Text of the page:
• I have wondered about that too, Sheila. Modesty was such a big thing then, gowns covered all of a woman’s lower body, and you don’t hear (or read) about women in that era doing athletic feats. They were certainly great walkers though, had to be, probably better than us – because they mostly depended on “shank’s mare” to go anywhere. And when walking especially in the country you had to be prepared for ruggedness such as we no longer encounter unless we’re hiking in the Cairngorms or something! Mud, stiles to climb over, bad roads, things like Granny’s Teeth. I guess the girls just got on with it and did these things, modestly keeping their skirts down and not mentioning it in their letters and diaries. Taken for granted. I was also thinking that Regency girls might have been less modest than Victorian ones, but I remember Violet in Charlotte M. Yonge’s “Heartsease” (1854) actually climbed Helvellyn in the Lake District, and she would have worn much more constricting clothing, corsets and hoopskirts! They were a wonder, those ladies.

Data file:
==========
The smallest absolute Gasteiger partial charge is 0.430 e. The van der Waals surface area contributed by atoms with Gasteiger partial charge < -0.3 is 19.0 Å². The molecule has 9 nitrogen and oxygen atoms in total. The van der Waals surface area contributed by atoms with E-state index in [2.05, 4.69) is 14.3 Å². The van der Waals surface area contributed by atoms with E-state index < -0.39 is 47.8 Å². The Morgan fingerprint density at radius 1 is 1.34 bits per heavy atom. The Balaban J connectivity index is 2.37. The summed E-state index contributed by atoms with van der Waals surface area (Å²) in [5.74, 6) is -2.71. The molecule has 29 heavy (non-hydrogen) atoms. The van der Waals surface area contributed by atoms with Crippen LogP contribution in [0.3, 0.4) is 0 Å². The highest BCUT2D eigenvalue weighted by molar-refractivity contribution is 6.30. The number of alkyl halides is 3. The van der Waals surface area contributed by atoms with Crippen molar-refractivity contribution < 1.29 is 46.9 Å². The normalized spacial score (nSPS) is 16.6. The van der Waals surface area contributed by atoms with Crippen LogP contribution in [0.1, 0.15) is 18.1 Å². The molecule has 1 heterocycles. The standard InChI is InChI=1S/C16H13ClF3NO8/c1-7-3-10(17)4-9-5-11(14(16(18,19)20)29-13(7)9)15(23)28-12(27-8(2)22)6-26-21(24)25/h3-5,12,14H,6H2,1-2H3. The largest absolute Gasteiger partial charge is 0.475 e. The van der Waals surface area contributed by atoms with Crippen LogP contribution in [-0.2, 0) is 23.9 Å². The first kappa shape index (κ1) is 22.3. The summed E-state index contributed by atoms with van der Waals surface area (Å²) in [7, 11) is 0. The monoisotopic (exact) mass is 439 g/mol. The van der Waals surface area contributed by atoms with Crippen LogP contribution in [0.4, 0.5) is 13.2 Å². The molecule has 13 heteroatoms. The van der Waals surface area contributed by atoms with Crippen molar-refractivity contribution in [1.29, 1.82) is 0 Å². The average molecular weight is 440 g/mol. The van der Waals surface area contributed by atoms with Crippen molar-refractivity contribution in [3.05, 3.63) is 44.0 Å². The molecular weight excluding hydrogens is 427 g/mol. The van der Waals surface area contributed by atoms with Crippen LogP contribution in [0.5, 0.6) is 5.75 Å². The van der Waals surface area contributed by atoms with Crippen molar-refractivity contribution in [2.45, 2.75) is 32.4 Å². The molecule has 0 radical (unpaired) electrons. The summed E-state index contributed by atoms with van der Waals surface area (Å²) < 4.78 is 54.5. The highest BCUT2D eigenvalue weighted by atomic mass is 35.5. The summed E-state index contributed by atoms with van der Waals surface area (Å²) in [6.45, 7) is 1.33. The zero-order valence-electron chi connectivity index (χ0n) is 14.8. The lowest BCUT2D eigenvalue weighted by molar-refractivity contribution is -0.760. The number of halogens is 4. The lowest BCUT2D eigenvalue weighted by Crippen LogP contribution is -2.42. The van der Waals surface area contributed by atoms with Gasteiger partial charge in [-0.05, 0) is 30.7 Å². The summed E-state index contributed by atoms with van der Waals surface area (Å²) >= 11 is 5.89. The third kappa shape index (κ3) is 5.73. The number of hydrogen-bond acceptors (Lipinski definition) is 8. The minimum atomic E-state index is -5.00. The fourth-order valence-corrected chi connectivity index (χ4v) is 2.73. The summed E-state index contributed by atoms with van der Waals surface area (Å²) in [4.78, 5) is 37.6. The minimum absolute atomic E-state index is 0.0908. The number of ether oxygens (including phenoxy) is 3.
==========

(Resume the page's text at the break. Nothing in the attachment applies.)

8. And there it goes, the pivotal scene in Persuasion. I’m glad you added some additional dialogues to the scene like Anne asking Benwick to assist Wentworth in case the latter failed to catch Louisa.

    I wouldn’t dare climb down Granny’s Teeth without help, what more jump down. Sheila mentioned a good point there. Do you think the gap between the stairs got wider and wider as the years go by?

  9. Luthien, my first reaction was to think no, how could the gap change, when it’s all stone, but then I thought, well, maybe they got eroded with age – BUT!!! STOP THE PRESSES!!! I just looked up Granny’s Teeth, and GUESS WHAT!!! They are NOT THE STAIRS LOUISA MUSGROVE JUMPED DOWN! Here is an article in a Dorset magazine that says Jane Austen visited Lyme before those particular stairs were put in. How do you like that!

    Most websites say that this IS the spot where Louisa fell, and it certainly is the Cobb – but these particular stairs seem to have been part of the 1820 remodel of the Cobb, after JA’s lifetime. Well, well! I’m glad you asked because it made me look this up!